There’s nothing about modern communications and social media that prevents us from thinking deeper and re-imagining from a deeper reality. However there are many of aspects of modern communications which strongly discourage and distract us from digging beneath the surface to explore deeper truths.
Modern communication prioritizes the external over the internal. One of the most pervasive challenges of instant and always-on communications is that it encourages us to be always communicating with others instead of with ourselves. In earlier times most communication – face-to-face, in writing, over the phone or otherwise – was periodic, allowing people more time to themselves. But modern communication leaves us always “on”; we can be reached almost anywhere, at any time, even in our most private places and times. Continually interrupted with other people’s thoughts, opinions and desire for our attention, it becomes difficult for us to reflect deeply on anything.
Social media encourages us to respond rather than create. Social media encourages us to be “social” by reacting and responding to others instead of generating our own thoughts and ideas. We’re encouraged to “like” other people and opinions and share other people’s thoughts. Where the focus is on “social”, the focus is on others, and not on ourselves and our own exploration and creation.
Superficial friends, superficial opinions. Social media encourages superficial treatment of subjects; even some of our most powerful language like the word “friend” have been superimposed with an almost worthless meaning. Many people have thousands of social media “friends”; but how can someone we almost never see or talk with – or we may never have even met at all – be considered a friend? And these so-called friends encourage us to form and express superficial opinions; with a single click we can “like” someone or something without really thinking or caring about it at all.
Modern communications encourage the fast over the deep or true. Modern technology encourages short, quick responses instead of deep and well-considered thoughts. We’re so bombarded by information that we don’t take time to understand what we receive or think before we respond. We’re rewarded for short, catchy phrases with simple words and “sharable” pictures and videos. Virality is valued over verity.
But there’s two sides to every coin. In fact some aspects of modern communications can actually force us to think more deeply, if we let them. For example, if we try expressing anything of real substance in a 140 character “tweet”, we automatically find ourselves choosing more economical words, using words with more nuance, cutting out unnecessary details, and reorganizing our thoughts to get at the heart of the matter; the limitations can help promote our creativity and deeper thought if we let them. So technology can hinder us; but only when we let the medium define us instead of using it to our advantage.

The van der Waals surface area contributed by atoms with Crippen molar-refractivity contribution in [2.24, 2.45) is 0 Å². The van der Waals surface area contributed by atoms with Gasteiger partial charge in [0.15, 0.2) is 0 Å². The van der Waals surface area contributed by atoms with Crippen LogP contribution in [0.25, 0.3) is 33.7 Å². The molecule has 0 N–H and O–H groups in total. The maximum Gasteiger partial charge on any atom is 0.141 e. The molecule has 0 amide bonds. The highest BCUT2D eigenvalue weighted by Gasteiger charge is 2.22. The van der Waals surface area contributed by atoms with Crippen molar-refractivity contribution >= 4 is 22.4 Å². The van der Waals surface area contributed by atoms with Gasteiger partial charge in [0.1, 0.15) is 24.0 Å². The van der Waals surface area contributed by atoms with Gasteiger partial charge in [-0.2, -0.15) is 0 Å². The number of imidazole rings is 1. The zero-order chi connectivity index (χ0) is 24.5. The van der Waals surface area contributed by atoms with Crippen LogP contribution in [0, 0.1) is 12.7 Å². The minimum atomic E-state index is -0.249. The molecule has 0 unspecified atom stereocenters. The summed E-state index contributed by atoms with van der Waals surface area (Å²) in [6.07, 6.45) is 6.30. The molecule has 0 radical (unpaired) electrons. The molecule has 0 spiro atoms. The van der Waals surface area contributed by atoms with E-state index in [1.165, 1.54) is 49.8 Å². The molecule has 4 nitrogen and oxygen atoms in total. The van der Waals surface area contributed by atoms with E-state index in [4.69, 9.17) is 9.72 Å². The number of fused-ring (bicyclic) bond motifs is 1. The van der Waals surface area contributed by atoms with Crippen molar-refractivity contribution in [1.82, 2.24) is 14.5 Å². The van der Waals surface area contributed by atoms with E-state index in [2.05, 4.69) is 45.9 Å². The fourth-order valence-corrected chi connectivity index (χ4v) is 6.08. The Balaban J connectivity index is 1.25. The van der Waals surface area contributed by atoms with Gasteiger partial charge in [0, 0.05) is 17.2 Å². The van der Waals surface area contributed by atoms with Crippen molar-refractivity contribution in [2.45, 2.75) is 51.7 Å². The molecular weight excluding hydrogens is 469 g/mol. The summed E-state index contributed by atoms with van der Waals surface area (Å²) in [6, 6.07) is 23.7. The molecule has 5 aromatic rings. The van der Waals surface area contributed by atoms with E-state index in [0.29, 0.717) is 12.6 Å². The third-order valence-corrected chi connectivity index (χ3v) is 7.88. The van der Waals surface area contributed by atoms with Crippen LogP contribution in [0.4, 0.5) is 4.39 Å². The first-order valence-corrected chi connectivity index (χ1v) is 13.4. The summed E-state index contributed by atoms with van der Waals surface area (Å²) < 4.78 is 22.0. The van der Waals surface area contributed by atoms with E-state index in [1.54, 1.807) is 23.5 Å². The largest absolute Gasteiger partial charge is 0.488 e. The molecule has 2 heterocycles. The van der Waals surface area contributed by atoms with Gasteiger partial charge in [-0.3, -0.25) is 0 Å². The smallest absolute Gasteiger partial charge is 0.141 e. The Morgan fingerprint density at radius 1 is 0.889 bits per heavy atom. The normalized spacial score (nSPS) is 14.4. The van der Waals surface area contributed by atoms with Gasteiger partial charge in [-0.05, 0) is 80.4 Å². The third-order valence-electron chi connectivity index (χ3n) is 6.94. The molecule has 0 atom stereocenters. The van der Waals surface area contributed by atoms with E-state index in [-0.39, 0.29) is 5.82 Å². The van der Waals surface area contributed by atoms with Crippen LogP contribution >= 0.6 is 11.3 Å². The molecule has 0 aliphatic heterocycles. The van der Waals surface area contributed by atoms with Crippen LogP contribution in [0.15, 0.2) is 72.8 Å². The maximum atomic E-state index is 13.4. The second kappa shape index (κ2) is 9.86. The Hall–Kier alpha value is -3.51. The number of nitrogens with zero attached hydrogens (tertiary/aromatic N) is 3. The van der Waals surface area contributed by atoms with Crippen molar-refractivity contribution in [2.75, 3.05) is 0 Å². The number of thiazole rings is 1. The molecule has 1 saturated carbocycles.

So it’s our choice. We can’t choose the world we live in; we can’t go back fifty years to a simpler time. And the momentum of the moment can easily overwhelm us. But whether it does or not is up to us. Here are some things we can do to help nurture both our imagination and thoughtfulness in the midst of constant distractions.
Be a generator, not a receiver. There’s more thoughts, ideas and opinions available to us than we’ll ever be able to process. But instead of jumping in immediately and reacting to everyone else, we can choose to take a moment, shut out the noise, and form our own views first. That doesn’t mean we shouldn’t be open to other views; but by finding our own voice first, we can make sure we’re really expressing our own views, not just repeating the other people without realizing it.
Seek out opposing views. It’s easy to find someone who agrees with us on any subject – the Internet is the perfect echo boxes to whip up our sense of righteousness and outrage. But if we want to seek a deeper reality – or even a real human connection – we need to open our eyes and ears to the other side. So we need to be disciplined and seek alternate views. We don’t need to agree with them, but surely if our views are really correct it won’t hurt to listen to the other side. At the very least we might learn better how to share our views with those who disagree; and if we’re really lucky they might help us peel back a deeper layer and change our own minds.
Don’t give – or expect – instant results. We need to give ourselves the chance to reflect before we respond. To do that we may adjust the expectations of those we communicate with not to expect an immediate response. Sure, some people may think we’re out of touch or even rude; but isn’t it better to say what we really think later instead of saying something we don’t really believe instantly? Similarly, we need to let others know it’s OK for them to take their time to respond, giving them time to really think.
Use our own words. There’s nothing wrong with “liking” people or ideas – unless it short-circuits us from really interacting like human beings. To really express our appreciation, people need more from us than just a green thumbs up or red thumbs down and a number to validate their social approval status. If we really want to express our agreement or disagreement we should add our voices to a real, two-way discussion, with well-thought out views.
It takes an active, conscious choice. Although the tide of modern technology is powerful, pulling us to be short, quick, “social” and superficial, ultimately all it can ever do is pull us; we still have a choice whether to follow it or to stake out or own ground. It will take conscious and continual effort, but we can and should choose to think deeply and re-imagine greatly. And everything we choose for ourselves, we can encourage others to do the same.